• A requirement that where an individual, a communications system or premises are to be placed under electronic surveillance in circumstances potentially interfering with an individual or organization's right to privacy, independent authorization be obtained before a measure is implemented;
  • Precise criteria specifying the basis on which such approval may be granted as well as a requirement that the justification for an interference must be sufficient to merit the nature and degree of interference with privacy implied by the measure in question; 
  • Any authorization for surveillance in a particular instance must be sufficiently clear and precise, narrowly tailored to the purpose for which authorization has been granted and clear as to the person, premises or communications system to be targeted; (see further sect. 7 below)
  • Authorization for surveillance should be time-limited rather than open-ended; and
  • Domestic law should ensure that measures are in place to safeguard the confidentiality of the material, including measures to prevent the unauthorized disclosure of the information to third parties or for purposes other than that for which authorization was granted.

The ECtHR decision in the Weber and Saravia case* provides an illustration of a very thorough examination of domestic (in this case, German) legislation regarding the interception of communications for national security purposes. ECtHR examines the extent to which the German legislation contains the above safeguards. In the end it concludes that, although the legislation provides extensive powers of secret surveillance to the authorities, the safeguards are sufficient.

* Weber and Saravia v. Germany   (Application no. 54934/00), Decision of 29 June 2006, European Court of Human Rights, para. 93.

Not all electronic surveillance techniques have the same level of intrusiveness into the private sphere of individuals: a hidden video surveillance device recording a public place constitutes much less of an invasion of the private sphere of individuals than the interception of phone calls or emails. The graver the interference with legitimate expectations of privacy, the greater the need for a detailed legal framework and strong procedural safeguards and oversight.

The jurisprudence of international human rights bodies, as well as most countries' national legislation and case-law, are not entirely consistent in their interpretative approaches requiring the interception of contents of communications (whether by phone, email, or voice-over-internet-protocol, or through a listening device placed in a private premise) must be authorized by judicial order.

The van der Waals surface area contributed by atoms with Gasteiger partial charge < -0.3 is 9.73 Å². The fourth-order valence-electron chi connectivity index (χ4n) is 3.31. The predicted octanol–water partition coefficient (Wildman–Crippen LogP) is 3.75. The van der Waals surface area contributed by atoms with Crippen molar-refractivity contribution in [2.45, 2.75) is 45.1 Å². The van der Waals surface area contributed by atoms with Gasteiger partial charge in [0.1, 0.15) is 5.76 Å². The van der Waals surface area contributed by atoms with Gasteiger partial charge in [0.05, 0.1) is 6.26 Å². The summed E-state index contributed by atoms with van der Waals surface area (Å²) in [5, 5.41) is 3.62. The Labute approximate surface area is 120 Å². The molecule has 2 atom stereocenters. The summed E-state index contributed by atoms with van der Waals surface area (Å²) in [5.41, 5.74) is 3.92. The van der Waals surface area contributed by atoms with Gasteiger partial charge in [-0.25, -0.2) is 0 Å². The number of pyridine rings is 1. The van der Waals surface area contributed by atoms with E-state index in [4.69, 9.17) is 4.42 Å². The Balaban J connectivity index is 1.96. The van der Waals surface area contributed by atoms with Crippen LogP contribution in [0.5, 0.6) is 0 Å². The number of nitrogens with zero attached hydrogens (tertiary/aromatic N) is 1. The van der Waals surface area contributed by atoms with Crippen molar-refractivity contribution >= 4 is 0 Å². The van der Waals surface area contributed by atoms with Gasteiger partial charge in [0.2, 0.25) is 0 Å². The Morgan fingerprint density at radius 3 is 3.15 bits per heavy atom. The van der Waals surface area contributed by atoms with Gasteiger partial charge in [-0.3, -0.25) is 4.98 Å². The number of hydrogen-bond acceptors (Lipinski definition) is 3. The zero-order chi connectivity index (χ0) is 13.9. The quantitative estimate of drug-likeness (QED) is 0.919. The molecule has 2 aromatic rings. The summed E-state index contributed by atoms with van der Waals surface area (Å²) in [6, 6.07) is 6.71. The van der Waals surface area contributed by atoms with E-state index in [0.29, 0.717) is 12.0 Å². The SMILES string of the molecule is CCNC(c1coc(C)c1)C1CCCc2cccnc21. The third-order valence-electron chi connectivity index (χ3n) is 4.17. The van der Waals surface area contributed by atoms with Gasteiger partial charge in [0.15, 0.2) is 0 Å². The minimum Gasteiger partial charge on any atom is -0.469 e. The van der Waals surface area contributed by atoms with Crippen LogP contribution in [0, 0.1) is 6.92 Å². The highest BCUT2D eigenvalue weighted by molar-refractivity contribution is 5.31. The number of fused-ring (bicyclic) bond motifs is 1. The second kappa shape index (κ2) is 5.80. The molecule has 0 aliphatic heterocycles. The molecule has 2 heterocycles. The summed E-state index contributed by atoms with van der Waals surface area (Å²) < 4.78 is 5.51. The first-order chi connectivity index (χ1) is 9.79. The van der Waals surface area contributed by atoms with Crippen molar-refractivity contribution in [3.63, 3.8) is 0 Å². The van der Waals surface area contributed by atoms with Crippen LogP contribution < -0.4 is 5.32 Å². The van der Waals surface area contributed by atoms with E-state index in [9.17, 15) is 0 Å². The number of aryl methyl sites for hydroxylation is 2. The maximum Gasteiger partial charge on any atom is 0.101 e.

Other standards and safeguards on the use of SITs, including information sharing as a result of having used them, exist within other instruments too. For example, article 50(1) United Nations Convention against Corruption states that:

In order to combat corruption effectively, each State Party shall, to the extent permitted by the basic principles of its domestic legal system and in accordance with the conditions prescribed by its domestic law, take such measures as may be necessary, within its means, to allow for the appropriate use by its competent authorities of controlled delivery and, where it deems appropriate, other special investigative techniques, such as electronic or other forms of surveillance and undercover operations, within its territory, and to allow for the admissibility in court of evidence derived therefrom.

Article 50 further encourages States Parties "to conclude bilateral or multilateral agreements or arrangements for using such special investigative techniques in the context of cooperation at the international level" in relation to offences covered by this Convention (article 50(2)); or to reach decisions on a case-by-case basis to use SITs where no such agreement or arrangement exists (article 50(3)). The SITs methods envisaged include interception (article 50(4)). Other instruments make more general provision regarding the confidentiality of the "fact and substance" of a request for intelligence sharing, for instance the United Nations Convention against Transnational Organized Crime (art. 2; UNSC Resolution 1617 (2005), para. 6).